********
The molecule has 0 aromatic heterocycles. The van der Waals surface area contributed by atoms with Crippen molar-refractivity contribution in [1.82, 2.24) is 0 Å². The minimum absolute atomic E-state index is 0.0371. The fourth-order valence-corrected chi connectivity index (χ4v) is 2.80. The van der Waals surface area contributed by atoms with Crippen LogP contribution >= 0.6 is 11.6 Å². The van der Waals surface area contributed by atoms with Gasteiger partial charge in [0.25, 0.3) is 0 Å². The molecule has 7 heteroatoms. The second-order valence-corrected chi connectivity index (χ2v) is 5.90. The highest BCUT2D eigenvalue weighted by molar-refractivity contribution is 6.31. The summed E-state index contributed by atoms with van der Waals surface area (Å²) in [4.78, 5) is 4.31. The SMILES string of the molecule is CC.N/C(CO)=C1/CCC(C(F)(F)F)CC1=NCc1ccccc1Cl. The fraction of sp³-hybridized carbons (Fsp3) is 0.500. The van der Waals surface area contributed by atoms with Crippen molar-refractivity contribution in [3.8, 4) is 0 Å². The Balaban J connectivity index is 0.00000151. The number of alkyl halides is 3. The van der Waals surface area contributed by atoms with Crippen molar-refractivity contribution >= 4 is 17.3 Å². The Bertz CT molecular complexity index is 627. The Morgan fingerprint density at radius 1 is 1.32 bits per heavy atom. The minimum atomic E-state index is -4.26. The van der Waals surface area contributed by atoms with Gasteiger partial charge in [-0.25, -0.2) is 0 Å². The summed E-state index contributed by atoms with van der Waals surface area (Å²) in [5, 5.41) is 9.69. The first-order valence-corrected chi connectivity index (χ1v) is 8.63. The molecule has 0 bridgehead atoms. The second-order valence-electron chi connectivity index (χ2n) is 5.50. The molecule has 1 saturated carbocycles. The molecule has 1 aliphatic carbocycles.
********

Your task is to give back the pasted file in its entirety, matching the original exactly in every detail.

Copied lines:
The molecule has 0 aromatic heterocycles. The van der Waals surface area contributed by atoms with Crippen molar-refractivity contribution in [1.82, 2.24) is 0 Å². The minimum absolute atomic E-state index is 0.0371. The fourth-order valence-corrected chi connectivity index (χ4v) is 2.80. The van der Waals surface area contributed by atoms with Crippen LogP contribution >= 0.6 is 11.6 Å². The van der Waals surface area contributed by atoms with Gasteiger partial charge in [0.25, 0.3) is 0 Å². The molecule has 7 heteroatoms. The second-order valence-corrected chi connectivity index (χ2v) is 5.90. The highest BCUT2D eigenvalue weighted by molar-refractivity contribution is 6.31. The summed E-state index contributed by atoms with van der Waals surface area (Å²) in [4.78, 5) is 4.31. The SMILES string of the molecule is CC.N/C(CO)=C1/CCC(C(F)(F)F)CC1=NCc1ccccc1Cl. The fraction of sp³-hybridized carbons (Fsp3) is 0.500. The van der Waals surface area contributed by atoms with Crippen molar-refractivity contribution in [3.8, 4) is 0 Å². The Balaban J connectivity index is 0.00000151. The number of alkyl halides is 3. The van der Waals surface area contributed by atoms with Crippen molar-refractivity contribution >= 4 is 17.3 Å². The Bertz CT molecular complexity index is 627. The Morgan fingerprint density at radius 1 is 1.32 bits per heavy atom. The minimum atomic E-state index is -4.26. The van der Waals surface area contributed by atoms with Gasteiger partial charge in [-0.25, -0.2) is 0 Å². The summed E-state index contributed by atoms with van der Waals surface area (Å²) in [5, 5.41) is 9.69. The first-order valence-corrected chi connectivity index (χ1v) is 8.63. The molecule has 0 bridgehead atoms. The second-order valence-electron chi connectivity index (χ2n) is 5.50. The molecule has 1 saturated carbocycles. The molecule has 1 aliphatic carbocycles.